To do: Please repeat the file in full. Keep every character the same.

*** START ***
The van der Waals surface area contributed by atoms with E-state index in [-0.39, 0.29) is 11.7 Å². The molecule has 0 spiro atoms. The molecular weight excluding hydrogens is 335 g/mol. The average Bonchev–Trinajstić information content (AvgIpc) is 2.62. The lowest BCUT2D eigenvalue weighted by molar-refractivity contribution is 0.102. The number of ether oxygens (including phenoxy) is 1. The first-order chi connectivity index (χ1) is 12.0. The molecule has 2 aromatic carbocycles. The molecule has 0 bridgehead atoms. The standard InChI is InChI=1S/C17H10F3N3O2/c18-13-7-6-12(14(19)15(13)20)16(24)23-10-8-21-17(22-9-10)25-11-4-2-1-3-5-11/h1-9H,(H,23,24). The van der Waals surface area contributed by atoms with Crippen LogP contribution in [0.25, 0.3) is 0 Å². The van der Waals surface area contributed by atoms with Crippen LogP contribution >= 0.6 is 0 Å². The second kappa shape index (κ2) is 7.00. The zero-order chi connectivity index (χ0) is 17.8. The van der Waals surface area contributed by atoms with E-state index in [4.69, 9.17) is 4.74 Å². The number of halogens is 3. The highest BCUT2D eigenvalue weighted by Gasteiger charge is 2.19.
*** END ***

The van der Waals surface area contributed by atoms with E-state index in [-0.39, 0.29) is 11.7 Å². The molecule has 0 spiro atoms. The molecular weight excluding hydrogens is 335 g/mol. The average Bonchev–Trinajstić information content (AvgIpc) is 2.62. The lowest BCUT2D eigenvalue weighted by molar-refractivity contribution is 0.102. The number of ether oxygens (including phenoxy) is 1. The first-order chi connectivity index (χ1) is 12.0. The molecule has 2 aromatic carbocycles. The molecule has 0 bridgehead atoms. The standard InChI is InChI=1S/C17H10F3N3O2/c18-13-7-6-12(14(19)15(13)20)16(24)23-10-8-21-17(22-9-10)25-11-4-2-1-3-5-11/h1-9H,(H,23,24). The van der Waals surface area contributed by atoms with Crippen LogP contribution in [0.25, 0.3) is 0 Å². The van der Waals surface area contributed by atoms with Crippen LogP contribution >= 0.6 is 0 Å². The second kappa shape index (κ2) is 7.00. The zero-order chi connectivity index (χ0) is 17.8. The van der Waals surface area contributed by atoms with E-state index in [4.69, 9.17) is 4.74 Å². The number of halogens is 3. The highest BCUT2D eigenvalue weighted by Gasteiger charge is 2.19.